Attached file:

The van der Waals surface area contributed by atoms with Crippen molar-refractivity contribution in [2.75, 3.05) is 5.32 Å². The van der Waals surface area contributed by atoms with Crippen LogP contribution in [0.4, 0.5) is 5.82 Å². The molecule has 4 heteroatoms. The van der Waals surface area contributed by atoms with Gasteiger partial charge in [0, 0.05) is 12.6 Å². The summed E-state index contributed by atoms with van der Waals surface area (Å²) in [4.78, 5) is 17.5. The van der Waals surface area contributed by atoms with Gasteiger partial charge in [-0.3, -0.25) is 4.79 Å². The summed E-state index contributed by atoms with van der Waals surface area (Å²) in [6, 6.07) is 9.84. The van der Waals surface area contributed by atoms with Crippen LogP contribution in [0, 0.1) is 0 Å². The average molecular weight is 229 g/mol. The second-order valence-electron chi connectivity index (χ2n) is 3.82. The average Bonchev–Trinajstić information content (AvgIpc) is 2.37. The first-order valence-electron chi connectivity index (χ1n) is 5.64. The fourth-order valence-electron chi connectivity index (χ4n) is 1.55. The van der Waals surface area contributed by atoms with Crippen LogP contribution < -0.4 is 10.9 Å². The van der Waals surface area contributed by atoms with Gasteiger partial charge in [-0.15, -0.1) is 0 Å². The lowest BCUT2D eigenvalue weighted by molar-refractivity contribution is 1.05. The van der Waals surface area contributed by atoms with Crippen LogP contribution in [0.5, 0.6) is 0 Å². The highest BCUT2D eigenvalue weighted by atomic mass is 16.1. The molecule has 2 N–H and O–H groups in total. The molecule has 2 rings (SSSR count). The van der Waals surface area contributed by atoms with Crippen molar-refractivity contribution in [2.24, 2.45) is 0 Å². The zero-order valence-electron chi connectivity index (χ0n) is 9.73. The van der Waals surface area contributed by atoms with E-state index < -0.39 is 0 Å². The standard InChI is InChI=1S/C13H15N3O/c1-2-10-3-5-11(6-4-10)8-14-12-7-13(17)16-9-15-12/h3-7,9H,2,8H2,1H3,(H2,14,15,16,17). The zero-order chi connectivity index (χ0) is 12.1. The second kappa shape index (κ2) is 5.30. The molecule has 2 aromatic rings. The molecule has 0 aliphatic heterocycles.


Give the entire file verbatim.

The van der Waals surface area contributed by atoms with Crippen molar-refractivity contribution in [2.75, 3.05) is 5.32 Å². The van der Waals surface area contributed by atoms with Crippen LogP contribution in [0.4, 0.5) is 5.82 Å². The molecule has 4 heteroatoms. The van der Waals surface area contributed by atoms with Gasteiger partial charge in [0, 0.05) is 12.6 Å². The summed E-state index contributed by atoms with van der Waals surface area (Å²) in [4.78, 5) is 17.5. The van der Waals surface area contributed by atoms with Gasteiger partial charge in [-0.3, -0.25) is 4.79 Å². The summed E-state index contributed by atoms with van der Waals surface area (Å²) in [6, 6.07) is 9.84. The van der Waals surface area contributed by atoms with Crippen LogP contribution in [0, 0.1) is 0 Å². The average molecular weight is 229 g/mol. The second-order valence-electron chi connectivity index (χ2n) is 3.82. The average Bonchev–Trinajstić information content (AvgIpc) is 2.37. The first-order valence-electron chi connectivity index (χ1n) is 5.64. The fourth-order valence-electron chi connectivity index (χ4n) is 1.55. The van der Waals surface area contributed by atoms with Crippen LogP contribution < -0.4 is 10.9 Å². The van der Waals surface area contributed by atoms with Gasteiger partial charge in [-0.15, -0.1) is 0 Å². The lowest BCUT2D eigenvalue weighted by molar-refractivity contribution is 1.05. The van der Waals surface area contributed by atoms with Crippen LogP contribution in [0.5, 0.6) is 0 Å². The highest BCUT2D eigenvalue weighted by atomic mass is 16.1. The molecule has 2 N–H and O–H groups in total. The molecule has 2 rings (SSSR count). The van der Waals surface area contributed by atoms with Crippen molar-refractivity contribution in [2.24, 2.45) is 0 Å². The zero-order valence-electron chi connectivity index (χ0n) is 9.73. The van der Waals surface area contributed by atoms with E-state index < -0.39 is 0 Å². The standard InChI is InChI=1S/C13H15N3O/c1-2-10-3-5-11(6-4-10)8-14-12-7-13(17)16-9-15-12/h3-7,9H,2,8H2,1H3,(H2,14,15,16,17). The zero-order chi connectivity index (χ0) is 12.1. The second kappa shape index (κ2) is 5.30. The molecule has 2 aromatic rings. The molecule has 0 aliphatic heterocycles.